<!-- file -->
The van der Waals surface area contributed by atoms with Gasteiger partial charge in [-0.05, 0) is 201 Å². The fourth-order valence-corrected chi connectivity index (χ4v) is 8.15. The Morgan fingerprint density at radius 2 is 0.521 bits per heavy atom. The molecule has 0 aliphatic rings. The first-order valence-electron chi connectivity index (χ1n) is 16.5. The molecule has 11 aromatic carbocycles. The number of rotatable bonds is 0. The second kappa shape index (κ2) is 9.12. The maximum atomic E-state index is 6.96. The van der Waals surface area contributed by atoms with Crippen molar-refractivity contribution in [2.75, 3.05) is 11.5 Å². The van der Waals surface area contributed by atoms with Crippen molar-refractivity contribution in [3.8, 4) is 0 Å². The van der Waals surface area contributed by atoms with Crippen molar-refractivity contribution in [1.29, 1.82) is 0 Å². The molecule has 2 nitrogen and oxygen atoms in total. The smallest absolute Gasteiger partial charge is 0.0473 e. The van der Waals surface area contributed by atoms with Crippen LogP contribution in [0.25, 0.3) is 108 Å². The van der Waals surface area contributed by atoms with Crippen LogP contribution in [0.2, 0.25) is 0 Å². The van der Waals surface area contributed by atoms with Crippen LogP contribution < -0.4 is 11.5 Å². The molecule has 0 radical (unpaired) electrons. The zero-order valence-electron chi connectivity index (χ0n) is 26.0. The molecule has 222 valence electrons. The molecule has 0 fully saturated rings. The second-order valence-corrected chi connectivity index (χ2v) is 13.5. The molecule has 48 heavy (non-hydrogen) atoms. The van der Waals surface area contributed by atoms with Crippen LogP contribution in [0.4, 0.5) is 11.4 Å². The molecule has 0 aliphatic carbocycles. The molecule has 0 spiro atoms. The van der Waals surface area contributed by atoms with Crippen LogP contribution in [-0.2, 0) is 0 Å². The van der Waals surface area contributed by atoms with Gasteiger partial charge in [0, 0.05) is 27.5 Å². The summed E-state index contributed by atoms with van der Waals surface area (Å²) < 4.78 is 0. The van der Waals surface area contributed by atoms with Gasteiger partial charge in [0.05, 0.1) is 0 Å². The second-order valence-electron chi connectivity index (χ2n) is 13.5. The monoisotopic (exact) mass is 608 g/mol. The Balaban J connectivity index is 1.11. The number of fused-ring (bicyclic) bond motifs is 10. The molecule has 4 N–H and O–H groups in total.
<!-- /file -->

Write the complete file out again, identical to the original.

The van der Waals surface area contributed by atoms with Gasteiger partial charge in [-0.05, 0) is 201 Å². The fourth-order valence-corrected chi connectivity index (χ4v) is 8.15. The Morgan fingerprint density at radius 2 is 0.521 bits per heavy atom. The molecule has 0 aliphatic rings. The first-order valence-electron chi connectivity index (χ1n) is 16.5. The molecule has 11 aromatic carbocycles. The number of rotatable bonds is 0. The second kappa shape index (κ2) is 9.12. The maximum atomic E-state index is 6.96. The van der Waals surface area contributed by atoms with Crippen molar-refractivity contribution in [2.75, 3.05) is 11.5 Å². The van der Waals surface area contributed by atoms with Crippen molar-refractivity contribution in [3.8, 4) is 0 Å². The van der Waals surface area contributed by atoms with Crippen molar-refractivity contribution in [1.29, 1.82) is 0 Å². The molecule has 2 nitrogen and oxygen atoms in total. The smallest absolute Gasteiger partial charge is 0.0473 e. The van der Waals surface area contributed by atoms with Crippen LogP contribution in [0.25, 0.3) is 108 Å². The van der Waals surface area contributed by atoms with Crippen LogP contribution in [0.2, 0.25) is 0 Å². The van der Waals surface area contributed by atoms with Crippen LogP contribution < -0.4 is 11.5 Å². The molecule has 0 radical (unpaired) electrons. The zero-order valence-electron chi connectivity index (χ0n) is 26.0. The molecule has 222 valence electrons. The molecule has 0 fully saturated rings. The second-order valence-corrected chi connectivity index (χ2v) is 13.5. The molecule has 48 heavy (non-hydrogen) atoms. The van der Waals surface area contributed by atoms with Crippen LogP contribution in [0.4, 0.5) is 11.4 Å². The molecule has 0 aliphatic carbocycles. The molecule has 0 spiro atoms. The van der Waals surface area contributed by atoms with Crippen LogP contribution in [-0.2, 0) is 0 Å². The van der Waals surface area contributed by atoms with Gasteiger partial charge in [0, 0.05) is 27.5 Å². The summed E-state index contributed by atoms with van der Waals surface area (Å²) < 4.78 is 0. The van der Waals surface area contributed by atoms with Gasteiger partial charge in [0.05, 0.1) is 0 Å². The second-order valence-electron chi connectivity index (χ2n) is 13.5. The monoisotopic (exact) mass is 608 g/mol. The Balaban J connectivity index is 1.11. The number of fused-ring (bicyclic) bond motifs is 10. The molecule has 4 N–H and O–H groups in total.